Wednesday, 2 November 2016
"I don't know who the dickhead is that thought up this incredible, brilliant idea; it's just a total waste of taxpayers' money" - Warren Mundine
Having read the following media release last Thursday I feel sympathy for Warren Mundine’s obvious sense of frustration at the announcement of yet another ‘make busy’ inquiry into the criminal justice system and indigenous incarceration.
It was only in March last year that the Senate Finance and Public Administration Committees began an Inquiry into Aboriginal and Torres Strait Islander Experiences of Law Enforcement and Justice Services, which received fifty-one submissions and held hearings in Perth, Sydney and Canberra.
The final report was due on 25 August 2016, however as Prime Minister Malcolm Turnbull pulled the plug on all current parliamentary inquiries on 9 May 2016 by calling a double dissolution federal election, time spent, taxpayers’ money and the efforts of concerned parties have come to naught.
Rather like most of the recommendations of previously completed state and federal inquiries into the Aboriginal experience of Australian society and its institutions.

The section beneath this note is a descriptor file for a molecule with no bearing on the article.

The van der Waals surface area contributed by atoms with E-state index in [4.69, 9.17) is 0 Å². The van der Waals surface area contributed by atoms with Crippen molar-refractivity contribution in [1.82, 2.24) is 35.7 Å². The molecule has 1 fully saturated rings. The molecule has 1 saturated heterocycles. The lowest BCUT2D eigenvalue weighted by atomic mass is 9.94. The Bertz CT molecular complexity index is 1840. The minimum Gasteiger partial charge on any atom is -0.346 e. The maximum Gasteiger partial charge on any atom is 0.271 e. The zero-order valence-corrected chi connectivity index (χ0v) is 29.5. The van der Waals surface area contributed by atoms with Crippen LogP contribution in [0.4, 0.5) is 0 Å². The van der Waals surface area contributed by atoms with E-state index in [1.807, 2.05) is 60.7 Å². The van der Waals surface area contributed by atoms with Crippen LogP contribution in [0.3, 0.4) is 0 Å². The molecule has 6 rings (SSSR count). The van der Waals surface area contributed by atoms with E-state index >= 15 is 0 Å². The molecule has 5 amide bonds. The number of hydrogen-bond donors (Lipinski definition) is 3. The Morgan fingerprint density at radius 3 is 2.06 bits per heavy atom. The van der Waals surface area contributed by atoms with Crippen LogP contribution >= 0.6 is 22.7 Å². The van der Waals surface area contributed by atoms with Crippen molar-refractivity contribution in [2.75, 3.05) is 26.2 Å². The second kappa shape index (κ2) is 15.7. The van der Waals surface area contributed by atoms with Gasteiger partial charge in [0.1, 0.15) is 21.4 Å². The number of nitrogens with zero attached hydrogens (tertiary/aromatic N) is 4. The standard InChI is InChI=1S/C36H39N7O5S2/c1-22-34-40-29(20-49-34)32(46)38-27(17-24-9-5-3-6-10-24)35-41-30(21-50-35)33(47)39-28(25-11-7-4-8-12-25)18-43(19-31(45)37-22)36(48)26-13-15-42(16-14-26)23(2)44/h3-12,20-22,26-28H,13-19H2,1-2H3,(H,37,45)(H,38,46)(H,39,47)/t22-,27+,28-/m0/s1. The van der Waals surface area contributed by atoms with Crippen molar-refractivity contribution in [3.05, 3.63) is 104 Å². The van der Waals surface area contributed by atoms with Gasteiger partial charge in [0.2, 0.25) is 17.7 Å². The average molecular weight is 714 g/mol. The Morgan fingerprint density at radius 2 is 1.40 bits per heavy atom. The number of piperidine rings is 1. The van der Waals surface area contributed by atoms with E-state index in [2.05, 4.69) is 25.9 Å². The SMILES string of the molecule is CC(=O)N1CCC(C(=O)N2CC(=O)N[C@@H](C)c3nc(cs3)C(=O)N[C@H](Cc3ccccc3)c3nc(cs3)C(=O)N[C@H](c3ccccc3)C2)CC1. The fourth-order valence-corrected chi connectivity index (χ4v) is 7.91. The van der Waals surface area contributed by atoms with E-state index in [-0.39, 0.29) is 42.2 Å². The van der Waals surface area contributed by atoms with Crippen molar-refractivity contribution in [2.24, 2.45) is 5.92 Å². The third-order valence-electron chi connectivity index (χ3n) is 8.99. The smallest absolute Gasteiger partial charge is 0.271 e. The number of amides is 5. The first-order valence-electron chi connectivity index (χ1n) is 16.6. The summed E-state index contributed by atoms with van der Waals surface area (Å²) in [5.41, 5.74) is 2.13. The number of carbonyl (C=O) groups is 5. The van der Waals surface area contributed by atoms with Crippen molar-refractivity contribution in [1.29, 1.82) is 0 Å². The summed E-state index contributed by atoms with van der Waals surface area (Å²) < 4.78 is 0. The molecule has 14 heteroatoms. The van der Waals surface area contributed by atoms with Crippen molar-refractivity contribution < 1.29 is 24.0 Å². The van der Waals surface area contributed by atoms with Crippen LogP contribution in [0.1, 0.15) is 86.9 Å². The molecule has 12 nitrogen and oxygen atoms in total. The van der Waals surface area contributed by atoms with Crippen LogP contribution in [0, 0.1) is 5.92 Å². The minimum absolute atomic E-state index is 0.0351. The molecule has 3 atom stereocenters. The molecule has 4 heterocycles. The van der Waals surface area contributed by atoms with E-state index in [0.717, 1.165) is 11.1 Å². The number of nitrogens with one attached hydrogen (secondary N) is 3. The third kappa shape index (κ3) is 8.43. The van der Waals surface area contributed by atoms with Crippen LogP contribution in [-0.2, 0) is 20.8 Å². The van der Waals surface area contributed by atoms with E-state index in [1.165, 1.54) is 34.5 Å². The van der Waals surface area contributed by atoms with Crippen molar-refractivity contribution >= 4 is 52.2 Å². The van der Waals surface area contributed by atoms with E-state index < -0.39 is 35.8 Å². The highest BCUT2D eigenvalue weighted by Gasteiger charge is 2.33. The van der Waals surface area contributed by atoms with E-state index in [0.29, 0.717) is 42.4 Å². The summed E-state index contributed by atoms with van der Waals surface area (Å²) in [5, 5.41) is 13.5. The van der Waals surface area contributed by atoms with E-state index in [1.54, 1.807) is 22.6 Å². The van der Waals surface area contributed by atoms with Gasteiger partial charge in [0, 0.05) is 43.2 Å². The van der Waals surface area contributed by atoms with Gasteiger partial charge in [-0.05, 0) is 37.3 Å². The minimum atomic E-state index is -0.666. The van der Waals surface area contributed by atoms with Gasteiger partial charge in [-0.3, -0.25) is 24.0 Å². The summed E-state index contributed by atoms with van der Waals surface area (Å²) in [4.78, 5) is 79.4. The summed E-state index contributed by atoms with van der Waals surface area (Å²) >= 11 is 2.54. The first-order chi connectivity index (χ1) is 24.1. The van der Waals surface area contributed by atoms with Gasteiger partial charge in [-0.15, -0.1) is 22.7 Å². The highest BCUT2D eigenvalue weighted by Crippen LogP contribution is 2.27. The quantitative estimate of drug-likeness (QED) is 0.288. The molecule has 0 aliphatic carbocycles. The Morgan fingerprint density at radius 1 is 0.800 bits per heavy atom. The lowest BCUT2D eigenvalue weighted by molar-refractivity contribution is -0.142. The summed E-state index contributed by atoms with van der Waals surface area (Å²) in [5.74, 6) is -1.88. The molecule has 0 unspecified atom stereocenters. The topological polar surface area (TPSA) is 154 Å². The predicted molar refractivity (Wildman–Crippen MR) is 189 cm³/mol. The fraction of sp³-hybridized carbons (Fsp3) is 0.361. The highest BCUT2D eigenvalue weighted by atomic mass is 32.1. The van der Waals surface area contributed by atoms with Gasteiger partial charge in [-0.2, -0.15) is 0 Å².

SENATOR THE HON GEORGE BRANDIS QC
LEADER OF THE GOVERNMENT IN THE SENATE
SENATOR THE HON NIGEL SCULLION
MINISTER FOR INDIGENOUS AFFAIRS
JOINT MEDIA RELEASE
ALRC inquiry into incarceration rate of Indigenous Australians
Today we announce that the Turnbull Government will ask the Australian Law Reform Commission (ALRC) to examine the factors leading to the over representation of Indigenous Australians in our prison system, and consider what reforms to the law could ameliorate this national tragedy.
It has been 25 years since the final report of the landmark Royal Commission into Aboriginal Deaths in Custody, but Indigenous Australians are still overrepresented in Australia’s prisons. In 1991, Indigenous Australians made up 14 per cent of our nation’s prison population; by 2015, this had increased to 27 per cent.
Other worrying statistics include the fact that Indigenous children and teenagers are 24 times more likely to be incarcerated than their non-Indigenous peers, while Indigenous women are 30 times more likely to be incarcerated.
The ALRC’s inquiry is a critical step for breaking through these disturbing trends. The terms of reference will be subject to consultation, particularly with Indigenous Australians, state and territory governments who have primary responsibility for our criminal justice frameworks, as well as the broader legal profession.
The Turnbull Government is committed to reducing Indigenous incarceration and has committed $256 million in 2016-17 through the Indigenous Advancement Strategy for activities to address the drivers and improve community safety.
27 October 2016